Ashes
by Bick, Ilsa J.






Alex, a resourceful seventeen-year-old running from her incurable brain tumor, Tom, who has left the war in Afghanistan, and Ellie, an angry eight-year-old, join forces after an electromagnetic pulse sweeps through the sky and kills most of the world's population, turning some of those who remain into zombies and giving the others superhuman senses.





Ilsa J. Bick is a child psychiatrist, as well as a film scholar, former Air Force major, and now a full-time author. Her critically acclaimed first YA novel,Draw the Dark, won the 2011 Westchester Fiction Award and was named a Bank Street College 2011 Best Book. Ilsa currently lives with her family and several furry creatures in rural Wisconsin, near a Hebrew cemetery. One thing she loves about the neighbors: they're very quiet and only come around for sugar once in a blue moon. You can visit her online at www.ilsajbick.com.





Seventeen-year-old Alex is alone on a Michigan mountainside when electromagnetic pulses (EMPs) released into the atmosphere above Earth shut down power and communications grids, trigger nuclear devices, and turn most adolescents into flesh-eating zombies. She eventually finds herself safe-or so she thinks-in Rule, where a council of church elders holds sway. But Rule is a town of factions and unease, and what Alex discovers about its undercurrents may kill her. This is an affecting postapocalyptic tale that divides its time between survival story and horror, as when readers encounter the vividly described results of the EMPs and zombie attacks. Bick understands the effects (and affect) she produces, though, and offsets such moments with ordinary things like falling in love, feeling safe, and even fishing. The consequence of the focus on action and incident is limited characterization, but an open ending reassures fans that there will be other opportunities to know Alex and to unravel the mystery of Rule. Copyright 2011 Booklist Reviews.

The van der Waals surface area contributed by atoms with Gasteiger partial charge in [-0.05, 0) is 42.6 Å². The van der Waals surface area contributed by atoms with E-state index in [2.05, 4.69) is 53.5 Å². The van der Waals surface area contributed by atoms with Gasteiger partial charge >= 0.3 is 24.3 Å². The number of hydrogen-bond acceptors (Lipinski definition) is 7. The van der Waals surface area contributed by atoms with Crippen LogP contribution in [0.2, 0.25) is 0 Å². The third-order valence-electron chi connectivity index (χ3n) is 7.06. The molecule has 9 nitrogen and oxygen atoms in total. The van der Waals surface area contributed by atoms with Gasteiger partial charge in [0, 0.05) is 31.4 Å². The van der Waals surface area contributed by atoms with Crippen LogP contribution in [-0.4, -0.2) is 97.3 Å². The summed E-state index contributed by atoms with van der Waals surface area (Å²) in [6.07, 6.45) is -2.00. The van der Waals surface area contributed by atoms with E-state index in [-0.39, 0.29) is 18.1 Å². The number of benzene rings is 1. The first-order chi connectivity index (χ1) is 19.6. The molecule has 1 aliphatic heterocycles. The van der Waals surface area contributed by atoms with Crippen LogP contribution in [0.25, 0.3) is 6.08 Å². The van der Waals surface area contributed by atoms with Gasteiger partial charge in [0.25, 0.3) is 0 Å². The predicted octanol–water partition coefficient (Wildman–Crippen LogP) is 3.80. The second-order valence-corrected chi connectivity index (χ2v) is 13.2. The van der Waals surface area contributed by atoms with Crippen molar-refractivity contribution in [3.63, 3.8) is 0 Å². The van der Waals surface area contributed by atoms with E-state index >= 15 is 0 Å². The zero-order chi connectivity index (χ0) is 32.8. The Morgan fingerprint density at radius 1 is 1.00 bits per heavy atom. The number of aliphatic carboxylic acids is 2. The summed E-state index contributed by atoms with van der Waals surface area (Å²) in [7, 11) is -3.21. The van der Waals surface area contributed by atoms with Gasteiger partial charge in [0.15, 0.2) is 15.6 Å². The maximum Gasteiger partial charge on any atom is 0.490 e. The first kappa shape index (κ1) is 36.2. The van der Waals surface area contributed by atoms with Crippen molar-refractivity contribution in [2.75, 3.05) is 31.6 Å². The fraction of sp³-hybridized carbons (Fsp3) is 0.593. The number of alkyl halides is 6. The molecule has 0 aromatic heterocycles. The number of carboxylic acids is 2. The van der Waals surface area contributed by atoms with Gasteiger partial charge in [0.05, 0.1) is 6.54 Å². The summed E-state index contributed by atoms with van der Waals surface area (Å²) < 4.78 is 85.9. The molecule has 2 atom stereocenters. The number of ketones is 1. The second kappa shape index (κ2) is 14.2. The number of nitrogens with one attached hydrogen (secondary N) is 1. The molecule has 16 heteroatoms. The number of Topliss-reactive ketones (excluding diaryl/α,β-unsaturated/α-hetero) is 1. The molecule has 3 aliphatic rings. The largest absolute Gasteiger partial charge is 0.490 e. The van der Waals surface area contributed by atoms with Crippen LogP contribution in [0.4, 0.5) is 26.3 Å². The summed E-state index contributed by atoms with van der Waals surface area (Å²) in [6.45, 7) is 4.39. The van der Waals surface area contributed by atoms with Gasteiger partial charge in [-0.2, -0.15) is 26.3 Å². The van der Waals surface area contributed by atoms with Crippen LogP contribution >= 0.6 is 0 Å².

When civilization ends and you're faced with an army of face-eating, nuclear-mutant zombies, having a brain tumor doesn't seem so bad.

Alex, orphaned, 17 and dying, decides she's sick of pointless chemo. She bugs out of school for a backpacking trip in the wilderness, determined to make her own end. Just a few days into her trip something terrible happens: A horrible, screeching pain knocks her senseless, kills an elderly backpacker and sends scores of dead birds falling from the sky. Wild dogs in the area seem to have run mad, and did Alex actually see two teenagers eating an old woman? Along with two fellow survivors—bratty middle schooler Ellie and Tom, a young soldier on leave—Alex seeks safety. Alex and Tom are both outdoorsy, but for every cache of weapons and MREs they find, another horrible event takes place. Their gun-toting survivalism only keeps them safe for so long in a post-apocalyptic America in which most of the other young people have been Changed to cannibals. The requisite creepy cultist village raises excellent questions of trust and society. Alex can't survive on her Glock alone; she needs supplies, knowledge, allies and affection.

Splendidly paced apocalyptic zombie horror ends with a thrilling, terrifying cliffhanger and a number of unresolved mysteries. (Horror. 12-15)

Copyright Kirkus 2011 Kirkus/BPI Communications.All rights reserved.






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